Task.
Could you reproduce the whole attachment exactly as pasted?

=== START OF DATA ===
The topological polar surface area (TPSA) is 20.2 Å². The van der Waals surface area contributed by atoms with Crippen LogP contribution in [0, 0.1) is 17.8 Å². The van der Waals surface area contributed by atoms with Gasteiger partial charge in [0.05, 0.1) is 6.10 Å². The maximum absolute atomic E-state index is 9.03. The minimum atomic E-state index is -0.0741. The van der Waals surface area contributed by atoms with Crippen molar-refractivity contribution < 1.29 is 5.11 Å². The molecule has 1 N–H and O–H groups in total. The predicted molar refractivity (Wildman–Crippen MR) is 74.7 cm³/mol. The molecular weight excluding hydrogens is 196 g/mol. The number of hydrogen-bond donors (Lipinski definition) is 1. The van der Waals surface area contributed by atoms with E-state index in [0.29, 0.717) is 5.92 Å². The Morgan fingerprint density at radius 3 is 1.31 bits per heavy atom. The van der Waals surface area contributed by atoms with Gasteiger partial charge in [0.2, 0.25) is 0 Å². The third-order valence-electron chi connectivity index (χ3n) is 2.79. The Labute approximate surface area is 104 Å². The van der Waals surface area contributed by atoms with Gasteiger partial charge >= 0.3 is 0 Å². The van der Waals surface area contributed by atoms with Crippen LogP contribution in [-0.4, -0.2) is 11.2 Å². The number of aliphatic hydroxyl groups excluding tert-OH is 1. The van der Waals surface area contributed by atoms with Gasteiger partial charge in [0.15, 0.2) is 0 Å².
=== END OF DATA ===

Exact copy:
The topological polar surface area (TPSA) is 20.2 Å². The van der Waals surface area contributed by atoms with Crippen LogP contribution in [0, 0.1) is 17.8 Å². The van der Waals surface area contributed by atoms with Gasteiger partial charge in [0.05, 0.1) is 6.10 Å². The maximum absolute atomic E-state index is 9.03. The minimum atomic E-state index is -0.0741. The van der Waals surface area contributed by atoms with Crippen molar-refractivity contribution < 1.29 is 5.11 Å². The molecule has 1 N–H and O–H groups in total. The predicted molar refractivity (Wildman–Crippen MR) is 74.7 cm³/mol. The molecular weight excluding hydrogens is 196 g/mol. The number of hydrogen-bond donors (Lipinski definition) is 1. The van der Waals surface area contributed by atoms with E-state index in [0.29, 0.717) is 5.92 Å². The Morgan fingerprint density at radius 3 is 1.31 bits per heavy atom. The van der Waals surface area contributed by atoms with Gasteiger partial charge in [0.2, 0.25) is 0 Å². The third-order valence-electron chi connectivity index (χ3n) is 2.79. The Labute approximate surface area is 104 Å². The van der Waals surface area contributed by atoms with Gasteiger partial charge >= 0.3 is 0 Å². The van der Waals surface area contributed by atoms with Crippen LogP contribution in [-0.4, -0.2) is 11.2 Å². The number of aliphatic hydroxyl groups excluding tert-OH is 1. The van der Waals surface area contributed by atoms with Gasteiger partial charge in [0.15, 0.2) is 0 Å².